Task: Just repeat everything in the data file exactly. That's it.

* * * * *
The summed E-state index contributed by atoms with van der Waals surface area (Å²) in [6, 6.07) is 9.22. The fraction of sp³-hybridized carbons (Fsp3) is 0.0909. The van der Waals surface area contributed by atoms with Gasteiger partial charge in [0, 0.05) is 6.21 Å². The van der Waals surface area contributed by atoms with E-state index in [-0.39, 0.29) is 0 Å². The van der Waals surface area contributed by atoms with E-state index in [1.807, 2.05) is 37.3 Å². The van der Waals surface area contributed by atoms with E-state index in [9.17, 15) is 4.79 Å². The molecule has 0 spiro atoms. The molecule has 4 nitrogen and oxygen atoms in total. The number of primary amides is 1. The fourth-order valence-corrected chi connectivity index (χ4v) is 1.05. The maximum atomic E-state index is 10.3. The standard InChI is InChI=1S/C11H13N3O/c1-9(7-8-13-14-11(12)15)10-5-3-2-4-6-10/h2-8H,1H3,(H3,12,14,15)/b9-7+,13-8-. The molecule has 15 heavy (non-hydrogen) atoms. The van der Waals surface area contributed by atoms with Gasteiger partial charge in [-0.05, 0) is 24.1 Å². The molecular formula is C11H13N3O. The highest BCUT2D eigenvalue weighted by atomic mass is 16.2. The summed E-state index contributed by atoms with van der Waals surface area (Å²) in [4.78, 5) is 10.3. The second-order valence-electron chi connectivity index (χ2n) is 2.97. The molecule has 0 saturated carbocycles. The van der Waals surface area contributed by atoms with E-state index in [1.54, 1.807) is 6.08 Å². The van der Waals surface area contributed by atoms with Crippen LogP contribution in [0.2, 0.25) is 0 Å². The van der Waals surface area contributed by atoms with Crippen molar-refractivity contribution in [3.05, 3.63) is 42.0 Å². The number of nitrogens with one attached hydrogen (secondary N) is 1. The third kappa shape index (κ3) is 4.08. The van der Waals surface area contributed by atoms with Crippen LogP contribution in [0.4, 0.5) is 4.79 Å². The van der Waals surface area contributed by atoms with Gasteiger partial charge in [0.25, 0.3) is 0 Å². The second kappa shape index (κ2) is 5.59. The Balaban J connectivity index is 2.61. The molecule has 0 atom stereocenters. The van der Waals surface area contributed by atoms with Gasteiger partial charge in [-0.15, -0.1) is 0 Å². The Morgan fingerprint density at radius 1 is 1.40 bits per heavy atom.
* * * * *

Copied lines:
The summed E-state index contributed by atoms with van der Waals surface area (Å²) in [6, 6.07) is 9.22. The fraction of sp³-hybridized carbons (Fsp3) is 0.0909. The van der Waals surface area contributed by atoms with Gasteiger partial charge in [0, 0.05) is 6.21 Å². The van der Waals surface area contributed by atoms with E-state index in [-0.39, 0.29) is 0 Å². The van der Waals surface area contributed by atoms with E-state index in [1.807, 2.05) is 37.3 Å². The van der Waals surface area contributed by atoms with E-state index in [9.17, 15) is 4.79 Å². The molecule has 0 spiro atoms. The molecule has 4 nitrogen and oxygen atoms in total. The number of primary amides is 1. The fourth-order valence-corrected chi connectivity index (χ4v) is 1.05. The maximum atomic E-state index is 10.3. The standard InChI is InChI=1S/C11H13N3O/c1-9(7-8-13-14-11(12)15)10-5-3-2-4-6-10/h2-8H,1H3,(H3,12,14,15)/b9-7+,13-8-. The molecule has 15 heavy (non-hydrogen) atoms. The van der Waals surface area contributed by atoms with Gasteiger partial charge in [-0.05, 0) is 24.1 Å². The molecular formula is C11H13N3O. The highest BCUT2D eigenvalue weighted by atomic mass is 16.2. The summed E-state index contributed by atoms with van der Waals surface area (Å²) in [4.78, 5) is 10.3. The second-order valence-electron chi connectivity index (χ2n) is 2.97. The molecule has 0 saturated carbocycles. The van der Waals surface area contributed by atoms with E-state index in [1.54, 1.807) is 6.08 Å². The van der Waals surface area contributed by atoms with Crippen LogP contribution in [0.2, 0.25) is 0 Å². The van der Waals surface area contributed by atoms with Crippen molar-refractivity contribution in [3.05, 3.63) is 42.0 Å². The number of nitrogens with one attached hydrogen (secondary N) is 1. The third kappa shape index (κ3) is 4.08. The van der Waals surface area contributed by atoms with Crippen LogP contribution in [0.4, 0.5) is 4.79 Å². The van der Waals surface area contributed by atoms with Gasteiger partial charge in [0.25, 0.3) is 0 Å². The second kappa shape index (κ2) is 5.59. The Balaban J connectivity index is 2.61. The molecule has 0 atom stereocenters. The van der Waals surface area contributed by atoms with Gasteiger partial charge in [-0.15, -0.1) is 0 Å². The Morgan fingerprint density at radius 1 is 1.40 bits per heavy atom.